Once this general principle is settled, the Court moves on to the demonstration of its core rule: Expect when they pass a necessity test, human actions must respect animals fundamental rights.
The statement rests on the idea that animals do have fundamental rights. According to the court these rights at least include the right of life defined not only as the right to exist but as the right to “live a life with some intrinsic worth, honour and dignity” (Decision, para. 62).” The court also recognizes the right of animals to be free from human torture. This latter right is simply seen as a corollary of the interdiction for humans to harm animals unnecessarily (Decision, para. 62).
As to the necessity test, the court listed the valid grounds on which a human could rest to justify the violation of an animal’s fundamental rights. Aside from the “religion exception”, the court only recognizes:
“the purpose of advancement by new discovery of physiological knowledge or of knowledge which will be useful for saving or for prolonging life or alleviating suffering or for combating any disease, whether of human beings, animals or plants and also destruction of animals for food (Decision, para. 60).”
Some will say that these exceptions are still quite large. And to a certain extend they are. But one should not underestimate what the Court did which is to turn the anthropocentric logic on its head by making “animal respect” the rule and “human necessity” the exception.
Unsurprisingly, the court concluded that the Jallikatu and Bullock-cart race traditions were illegal partly because of the contradiction with the Prevention of Cruelty to Animals Act and partly because these traditions were not covered by the doctrine of necessity that the court built during the case.
As mentioned in introduction, the case is of particular interest for international lawyers as the court partially based its judgment (and in particular its doctrine of necessity) on international norms and regulations, including the Whaling Convention, the UNEP Biodiversity Convention (1992) and the World Charter for Nature (UNGA, A/RES/37/7). The court concludes from the study of these norms and other domestic texts that:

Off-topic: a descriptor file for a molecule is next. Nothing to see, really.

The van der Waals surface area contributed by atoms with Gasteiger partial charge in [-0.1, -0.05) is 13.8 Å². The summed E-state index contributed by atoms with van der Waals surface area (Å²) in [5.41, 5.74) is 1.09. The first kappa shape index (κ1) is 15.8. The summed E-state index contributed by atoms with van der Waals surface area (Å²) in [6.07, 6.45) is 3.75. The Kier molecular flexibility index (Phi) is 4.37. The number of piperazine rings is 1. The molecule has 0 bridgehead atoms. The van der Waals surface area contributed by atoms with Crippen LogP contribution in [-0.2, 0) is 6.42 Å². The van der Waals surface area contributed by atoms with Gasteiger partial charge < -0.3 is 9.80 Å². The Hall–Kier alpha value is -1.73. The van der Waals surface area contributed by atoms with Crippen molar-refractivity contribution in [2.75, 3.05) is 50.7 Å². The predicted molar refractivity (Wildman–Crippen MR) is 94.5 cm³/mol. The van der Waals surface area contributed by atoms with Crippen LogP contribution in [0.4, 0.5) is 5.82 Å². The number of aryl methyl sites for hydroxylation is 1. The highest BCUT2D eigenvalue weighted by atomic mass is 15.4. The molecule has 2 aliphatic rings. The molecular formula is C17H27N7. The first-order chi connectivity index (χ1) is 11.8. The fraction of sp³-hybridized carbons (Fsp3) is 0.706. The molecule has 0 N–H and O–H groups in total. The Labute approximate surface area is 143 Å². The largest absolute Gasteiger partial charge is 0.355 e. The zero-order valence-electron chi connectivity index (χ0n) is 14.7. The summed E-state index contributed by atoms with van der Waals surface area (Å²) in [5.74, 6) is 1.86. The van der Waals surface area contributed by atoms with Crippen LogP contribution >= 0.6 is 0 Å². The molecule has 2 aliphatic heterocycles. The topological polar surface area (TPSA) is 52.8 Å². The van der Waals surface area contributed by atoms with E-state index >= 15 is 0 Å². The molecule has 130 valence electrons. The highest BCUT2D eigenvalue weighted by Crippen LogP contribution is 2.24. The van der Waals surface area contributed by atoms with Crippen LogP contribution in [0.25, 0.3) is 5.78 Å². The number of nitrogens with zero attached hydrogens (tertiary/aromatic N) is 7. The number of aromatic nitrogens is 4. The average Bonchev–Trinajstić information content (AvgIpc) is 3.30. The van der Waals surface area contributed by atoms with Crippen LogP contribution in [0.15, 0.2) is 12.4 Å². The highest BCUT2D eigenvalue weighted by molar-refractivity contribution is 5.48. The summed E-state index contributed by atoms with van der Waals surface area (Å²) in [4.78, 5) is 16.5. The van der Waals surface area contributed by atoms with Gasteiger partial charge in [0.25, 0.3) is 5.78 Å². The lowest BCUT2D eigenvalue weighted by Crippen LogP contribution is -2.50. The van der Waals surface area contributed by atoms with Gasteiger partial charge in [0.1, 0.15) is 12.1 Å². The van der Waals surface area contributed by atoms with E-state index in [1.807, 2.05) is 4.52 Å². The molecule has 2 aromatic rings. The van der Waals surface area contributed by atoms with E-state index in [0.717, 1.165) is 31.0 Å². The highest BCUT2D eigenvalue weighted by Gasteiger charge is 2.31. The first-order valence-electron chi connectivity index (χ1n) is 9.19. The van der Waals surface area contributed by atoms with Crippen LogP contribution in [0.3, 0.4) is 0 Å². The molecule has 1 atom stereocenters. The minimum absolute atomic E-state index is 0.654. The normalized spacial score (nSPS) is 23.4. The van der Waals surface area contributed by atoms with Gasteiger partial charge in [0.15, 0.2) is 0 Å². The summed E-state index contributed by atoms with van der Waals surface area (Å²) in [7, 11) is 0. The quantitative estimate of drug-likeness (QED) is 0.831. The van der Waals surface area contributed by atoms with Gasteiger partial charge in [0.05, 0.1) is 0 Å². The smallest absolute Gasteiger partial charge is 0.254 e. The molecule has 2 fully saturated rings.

“(…) what emerges is that every species has an inherent right to live and shall be protected by law, subject to the exception provided out of necessity. Animal has also honour and dignity which cannot be arbitrarily deprived of and its rights and privacy have to be respected and protected from unlawful attacks” (Decision, para. 60).”
Another interesting detail, is that the court took the opportunity of this case make a statement regarding the “five freedoms” laid out by the World Organisation for Animal Health (Decision, para. 60):
- freedom from hunger, thirst and malnutrition;
- freedom from fear and distress;
- freedom from physical and thermal discomfort;
- freedom from pain, injury and disease; and
- freedom to express normal patterns of behaviour.
The court declared that those freedoms (that are originally only guidelines!) should be respected by the states, Central Government and other Indian public entities of India. The Court went actually as far as saying that these five freedoms were for the animal equivalent of the fundamental rights provided to humans by the Indian constitution (Decision, para. 54).
Because of its simple yet comprehensive way of arbitrating between animals and human needs and because of it use of international standards, I think this decision was worth a post. It will at least give hope to all the animal defenders (especially those waiting for the New York judgement) to know that the Supreme Court of India is definitively on their side.
Vincent Chapaux – juin 2015